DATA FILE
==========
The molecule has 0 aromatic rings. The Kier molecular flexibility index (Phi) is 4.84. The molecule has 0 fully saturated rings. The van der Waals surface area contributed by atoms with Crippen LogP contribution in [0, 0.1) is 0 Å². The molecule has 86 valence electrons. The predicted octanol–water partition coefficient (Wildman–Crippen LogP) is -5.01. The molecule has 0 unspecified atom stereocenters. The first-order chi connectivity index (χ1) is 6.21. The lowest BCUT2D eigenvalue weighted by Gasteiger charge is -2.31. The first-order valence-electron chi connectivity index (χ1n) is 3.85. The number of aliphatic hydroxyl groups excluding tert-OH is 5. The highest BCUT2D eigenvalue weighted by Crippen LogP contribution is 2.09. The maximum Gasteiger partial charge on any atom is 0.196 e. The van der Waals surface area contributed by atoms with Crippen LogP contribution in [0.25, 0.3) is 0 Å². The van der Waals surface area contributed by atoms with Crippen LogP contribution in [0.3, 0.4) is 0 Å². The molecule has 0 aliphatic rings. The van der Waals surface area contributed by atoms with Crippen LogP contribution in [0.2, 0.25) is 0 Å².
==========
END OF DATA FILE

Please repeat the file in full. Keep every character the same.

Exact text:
The molecule has 0 aromatic rings. The Kier molecular flexibility index (Phi) is 4.84. The molecule has 0 fully saturated rings. The van der Waals surface area contributed by atoms with Crippen LogP contribution in [0, 0.1) is 0 Å². The molecule has 86 valence electrons. The predicted octanol–water partition coefficient (Wildman–Crippen LogP) is -5.01. The molecule has 0 unspecified atom stereocenters. The first-order chi connectivity index (χ1) is 6.21. The lowest BCUT2D eigenvalue weighted by Gasteiger charge is -2.31. The first-order valence-electron chi connectivity index (χ1n) is 3.85. The number of aliphatic hydroxyl groups excluding tert-OH is 5. The highest BCUT2D eigenvalue weighted by Crippen LogP contribution is 2.09. The maximum Gasteiger partial charge on any atom is 0.196 e. The van der Waals surface area contributed by atoms with Crippen LogP contribution in [0.25, 0.3) is 0 Å². The van der Waals surface area contributed by atoms with Crippen LogP contribution in [0.3, 0.4) is 0 Å². The molecule has 0 aliphatic rings. The van der Waals surface area contributed by atoms with Crippen LogP contribution in [0.2, 0.25) is 0 Å².